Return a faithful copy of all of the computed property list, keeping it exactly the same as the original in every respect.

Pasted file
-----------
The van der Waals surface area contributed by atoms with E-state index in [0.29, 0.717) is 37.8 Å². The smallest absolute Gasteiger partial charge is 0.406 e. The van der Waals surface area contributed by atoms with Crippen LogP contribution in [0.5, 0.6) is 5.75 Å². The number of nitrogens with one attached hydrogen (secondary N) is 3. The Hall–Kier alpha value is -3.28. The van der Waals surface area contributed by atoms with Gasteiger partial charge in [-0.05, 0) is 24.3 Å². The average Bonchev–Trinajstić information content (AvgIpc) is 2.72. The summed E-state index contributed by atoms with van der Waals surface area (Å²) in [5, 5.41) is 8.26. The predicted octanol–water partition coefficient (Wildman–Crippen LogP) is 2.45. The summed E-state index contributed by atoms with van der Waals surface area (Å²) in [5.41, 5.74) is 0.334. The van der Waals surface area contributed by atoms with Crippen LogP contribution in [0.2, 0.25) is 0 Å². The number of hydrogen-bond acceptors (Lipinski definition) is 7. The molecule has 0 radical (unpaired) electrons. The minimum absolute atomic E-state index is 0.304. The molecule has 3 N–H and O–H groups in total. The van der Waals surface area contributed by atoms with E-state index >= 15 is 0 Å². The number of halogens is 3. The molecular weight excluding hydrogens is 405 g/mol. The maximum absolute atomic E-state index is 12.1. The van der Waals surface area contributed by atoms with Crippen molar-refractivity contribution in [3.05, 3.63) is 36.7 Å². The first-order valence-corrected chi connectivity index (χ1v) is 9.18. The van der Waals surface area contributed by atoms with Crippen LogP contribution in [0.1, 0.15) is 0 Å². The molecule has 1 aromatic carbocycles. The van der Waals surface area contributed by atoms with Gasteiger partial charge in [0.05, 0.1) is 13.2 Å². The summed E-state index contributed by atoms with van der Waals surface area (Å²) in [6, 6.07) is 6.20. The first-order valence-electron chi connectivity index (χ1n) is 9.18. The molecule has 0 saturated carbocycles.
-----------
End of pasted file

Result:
The van der Waals surface area contributed by atoms with E-state index in [0.29, 0.717) is 37.8 Å². The smallest absolute Gasteiger partial charge is 0.406 e. The van der Waals surface area contributed by atoms with Crippen LogP contribution in [0.5, 0.6) is 5.75 Å². The number of nitrogens with one attached hydrogen (secondary N) is 3. The Hall–Kier alpha value is -3.28. The van der Waals surface area contributed by atoms with Gasteiger partial charge in [-0.05, 0) is 24.3 Å². The average Bonchev–Trinajstić information content (AvgIpc) is 2.72. The summed E-state index contributed by atoms with van der Waals surface area (Å²) in [5, 5.41) is 8.26. The predicted octanol–water partition coefficient (Wildman–Crippen LogP) is 2.45. The summed E-state index contributed by atoms with van der Waals surface area (Å²) in [5.41, 5.74) is 0.334. The van der Waals surface area contributed by atoms with Crippen LogP contribution in [0.2, 0.25) is 0 Å². The number of hydrogen-bond acceptors (Lipinski definition) is 7. The molecule has 0 radical (unpaired) electrons. The minimum absolute atomic E-state index is 0.304. The molecule has 3 N–H and O–H groups in total. The van der Waals surface area contributed by atoms with E-state index >= 15 is 0 Å². The number of halogens is 3. The molecular weight excluding hydrogens is 405 g/mol. The maximum absolute atomic E-state index is 12.1. The van der Waals surface area contributed by atoms with Crippen molar-refractivity contribution in [3.05, 3.63) is 36.7 Å². The first-order valence-corrected chi connectivity index (χ1v) is 9.18. The van der Waals surface area contributed by atoms with Crippen LogP contribution in [0.1, 0.15) is 0 Å². The molecule has 1 aromatic carbocycles. The van der Waals surface area contributed by atoms with Gasteiger partial charge in [0.05, 0.1) is 13.2 Å². The summed E-state index contributed by atoms with van der Waals surface area (Å²) in [6, 6.07) is 6.20. The first-order valence-electron chi connectivity index (χ1n) is 9.18. The molecule has 0 saturated carbocycles.